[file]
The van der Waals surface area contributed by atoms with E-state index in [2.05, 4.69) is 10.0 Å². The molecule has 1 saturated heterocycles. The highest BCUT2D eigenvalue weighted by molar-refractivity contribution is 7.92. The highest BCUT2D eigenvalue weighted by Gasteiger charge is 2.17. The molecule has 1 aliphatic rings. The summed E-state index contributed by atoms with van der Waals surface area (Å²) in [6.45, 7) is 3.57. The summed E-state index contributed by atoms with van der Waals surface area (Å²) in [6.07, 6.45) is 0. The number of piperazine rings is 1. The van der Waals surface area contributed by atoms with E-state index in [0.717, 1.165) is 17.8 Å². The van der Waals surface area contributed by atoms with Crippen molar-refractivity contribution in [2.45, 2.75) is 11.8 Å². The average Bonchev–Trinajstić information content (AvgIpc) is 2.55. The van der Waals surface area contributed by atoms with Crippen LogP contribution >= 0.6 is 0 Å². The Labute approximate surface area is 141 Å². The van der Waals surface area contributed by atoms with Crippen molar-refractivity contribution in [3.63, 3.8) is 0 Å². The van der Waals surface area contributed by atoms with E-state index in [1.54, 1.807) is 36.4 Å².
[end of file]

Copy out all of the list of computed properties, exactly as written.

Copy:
The van der Waals surface area contributed by atoms with E-state index in [2.05, 4.69) is 10.0 Å². The molecule has 1 saturated heterocycles. The highest BCUT2D eigenvalue weighted by molar-refractivity contribution is 7.92. The highest BCUT2D eigenvalue weighted by Gasteiger charge is 2.17. The molecule has 1 aliphatic rings. The summed E-state index contributed by atoms with van der Waals surface area (Å²) in [6.45, 7) is 3.57. The summed E-state index contributed by atoms with van der Waals surface area (Å²) in [6.07, 6.45) is 0. The number of piperazine rings is 1. The van der Waals surface area contributed by atoms with E-state index in [0.717, 1.165) is 17.8 Å². The van der Waals surface area contributed by atoms with Crippen molar-refractivity contribution in [2.45, 2.75) is 11.8 Å². The average Bonchev–Trinajstić information content (AvgIpc) is 2.55. The van der Waals surface area contributed by atoms with Crippen LogP contribution >= 0.6 is 0 Å². The Labute approximate surface area is 141 Å². The van der Waals surface area contributed by atoms with Crippen molar-refractivity contribution in [3.63, 3.8) is 0 Å². The van der Waals surface area contributed by atoms with E-state index in [1.54, 1.807) is 36.4 Å².